Truck drivers are required to have and maintain a Bill of Lading regarding the goods they are transporting. Why is this document important? The Bill of Lading contains all relevant shipment information – What is being hauled, by whom, where are the goods being delivered? This information may be vital if it is necessary to determine where a driver was, at what time, and whether the type of cargo he was carrying might have contributed to the accident. We have used Bills of Lading to show when a driver picked up a load of goods and prove that, relative to the time of the wreck, he was speeding throughout his route.


Commercial drivers need a special license in order to operate large trucks. The license is called a Commercial Driver’s License (CDL) . In order to get a CDL , a driver needs to pass certain tests and otherwise undergo more rigorous training than one who simply drives a regular passenger car. During litigation, it is important to investigate the truck driver’s CDL and determine whether there are currently, or have ever been, any suspensions or revocations on the license. Often, drivers have had CDLs in multiple states, so a thorough investigation is important.


The trucking company which employs the truck driver is required to maintain detailed records about the driver, his application for employment, his employment, his performance, and much more. A case may turn on what is contained within these vital records. A lawyer handling a truck wreck case should investigate the driver’s employment file in order to determine whether he should have been hired by the trucking company and in order to evaluate whether the driver’s performance merited continued employment. For example, if a driver had repeated wrecks while operating a tractor-trailer, one should investigate what sort of re-training, if any, the company gave to the driver. We have had numerous cases where the employee files of the truck driver dramatically increased the value of the case because we were able to show that the trucking company was employing an unsafe, and sometimes reckless, driver.


The use of alcohol is, of course, regulated regardless of whether one is driving a car or tractor-trailer. However, the use of alcohol is strongly monitored and regulated in connection with the operation of commercial vehicles. In fact, the FMCSA precludes the use of alcohol for a number of hours before operation of a big truck. Further, alcohol testing of truck drivers is mandatory in many post-accident scenarios, regardless of whether the responding police officer believes that alcohol played a role in the wreck.


Driver fatigue or “tired driving” is an issue which has become increasingly important in recent years. The FMCSA actually sets forth rules and regulations pertaining to whether a driver is even allowed to operate a tractor-trailer when he may be fatigued. We have handled cases where various documents (the bills of lading, driver’s logs, and meal receipts) show that the truck driver had been driving for too long and was obviously drowsy, thereby causing a wreck.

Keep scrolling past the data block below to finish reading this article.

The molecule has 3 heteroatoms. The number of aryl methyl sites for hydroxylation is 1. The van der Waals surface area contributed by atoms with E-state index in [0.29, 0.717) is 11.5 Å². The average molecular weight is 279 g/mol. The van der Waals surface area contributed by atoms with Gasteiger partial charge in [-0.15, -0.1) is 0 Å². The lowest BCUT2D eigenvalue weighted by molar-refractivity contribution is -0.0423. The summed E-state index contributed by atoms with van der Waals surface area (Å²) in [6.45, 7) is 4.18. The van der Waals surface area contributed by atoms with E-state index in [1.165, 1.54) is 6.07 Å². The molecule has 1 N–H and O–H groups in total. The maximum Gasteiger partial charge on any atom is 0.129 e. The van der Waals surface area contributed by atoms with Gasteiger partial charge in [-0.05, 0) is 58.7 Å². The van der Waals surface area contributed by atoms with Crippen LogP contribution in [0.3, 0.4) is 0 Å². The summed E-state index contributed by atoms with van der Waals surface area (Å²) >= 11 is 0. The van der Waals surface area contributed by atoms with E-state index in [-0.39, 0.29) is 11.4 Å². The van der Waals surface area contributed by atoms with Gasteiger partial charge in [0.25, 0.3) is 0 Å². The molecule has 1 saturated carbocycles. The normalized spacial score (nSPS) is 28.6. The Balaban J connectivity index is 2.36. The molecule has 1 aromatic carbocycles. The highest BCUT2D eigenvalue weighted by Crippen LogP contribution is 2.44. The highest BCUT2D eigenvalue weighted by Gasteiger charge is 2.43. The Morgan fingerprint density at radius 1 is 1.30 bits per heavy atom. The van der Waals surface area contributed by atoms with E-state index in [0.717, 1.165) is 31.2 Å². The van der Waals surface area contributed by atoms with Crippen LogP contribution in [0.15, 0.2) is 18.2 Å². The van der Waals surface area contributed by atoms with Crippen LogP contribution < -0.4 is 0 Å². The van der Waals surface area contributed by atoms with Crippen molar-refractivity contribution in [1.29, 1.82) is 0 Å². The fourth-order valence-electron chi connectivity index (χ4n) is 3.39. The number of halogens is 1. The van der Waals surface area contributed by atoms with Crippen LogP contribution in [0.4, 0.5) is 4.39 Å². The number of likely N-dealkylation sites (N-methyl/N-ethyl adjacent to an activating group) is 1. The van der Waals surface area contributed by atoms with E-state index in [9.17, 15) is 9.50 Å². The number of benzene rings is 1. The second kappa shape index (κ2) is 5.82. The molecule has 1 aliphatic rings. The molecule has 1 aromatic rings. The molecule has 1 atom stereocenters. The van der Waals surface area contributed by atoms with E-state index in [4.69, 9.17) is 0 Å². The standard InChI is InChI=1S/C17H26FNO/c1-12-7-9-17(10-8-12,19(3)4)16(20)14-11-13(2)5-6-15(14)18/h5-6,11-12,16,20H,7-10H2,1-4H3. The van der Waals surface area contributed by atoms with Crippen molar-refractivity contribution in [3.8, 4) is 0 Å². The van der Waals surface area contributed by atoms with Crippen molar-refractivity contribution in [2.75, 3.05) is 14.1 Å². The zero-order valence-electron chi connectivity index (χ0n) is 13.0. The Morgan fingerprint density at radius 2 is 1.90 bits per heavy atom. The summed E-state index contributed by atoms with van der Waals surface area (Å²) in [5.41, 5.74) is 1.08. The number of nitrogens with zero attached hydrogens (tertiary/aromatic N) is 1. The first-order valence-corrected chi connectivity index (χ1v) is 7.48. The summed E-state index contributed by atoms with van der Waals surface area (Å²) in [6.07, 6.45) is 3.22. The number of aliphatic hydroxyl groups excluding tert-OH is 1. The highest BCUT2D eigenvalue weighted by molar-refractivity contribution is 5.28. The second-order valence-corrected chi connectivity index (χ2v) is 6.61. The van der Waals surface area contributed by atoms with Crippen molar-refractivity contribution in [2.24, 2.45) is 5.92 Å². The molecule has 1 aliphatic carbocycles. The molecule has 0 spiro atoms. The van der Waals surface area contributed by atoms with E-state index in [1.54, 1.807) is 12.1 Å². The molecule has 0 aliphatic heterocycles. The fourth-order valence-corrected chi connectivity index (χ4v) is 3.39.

Truck drivers are limited by the FMCSA with regard to how many hours they are allowed to operate a truck in a particular amount of time. These regulations are known as Hours of Service Rules for commercial drivers. Drivers are required to keep logs which document when they come on duty, when they rest, and when they return to duty. Not surprisingly, the purpose of these rules is to keep tired drivers off of the roads. Unfortunately, many trucking companies urge their drivers to make deliveries as quickly as possible in an effort to drive up profit margins. We have seen numerous cases of drivers exceeding the allowable hours of service and, sometimes, even forging log documents.


When a small car is stopped or disabled on the side of a road or highway, it may present a problem for passing motorists. When a huge tractor-trailer is disabled on the roadway, the vehicle presents a grave danger for those in the area, particularly if visibility is limited. The truck and trailer are usually massive pieces of machinery. If a passing car collides with the tractor or trailer, there is usually a terrible consequence. The FMCSA has set forth numerous rules which a driver must follow if his truck becomes disabled in or around the roadway. We have seen many cases of motorists colliding with stopped or disabled trucks which were not appropriately marked and did not have the necessary reflective triangles deployed.


The FMCSA does not want to encourage commercial drivers to speed. Therefore, the agency bans the use of radar detectors .


The FMCSA understands that truck drivers get into wrecks frequently and these wrecks often cause significant injuries. Therefore, the agency mandates a “ Minimum Financial Responsibility for Motor Carriers ” (often insurance coverage). Generally, the minimum insurance required is $750,000 for general property carrying trucks and $5,000,000 for trucks carrying hazardous materials.


The Federal Motor Carrier Safety Administration mandates that trucking companies and truck drivers inspect their vehicles frequently. The purpose of these inspections is to ensure that the trucks on the road are as free of mechanical defects as possible. Often, human error or mechanical defect is the cause of a wreck (sometimes, it is both). The FMCSA seeks to minimize the mechanical issues which may lead to a wreck, with these rules . The FMCSA takes these regulations seriously. In fact, truck drivers are required to inspect the truck before each trip.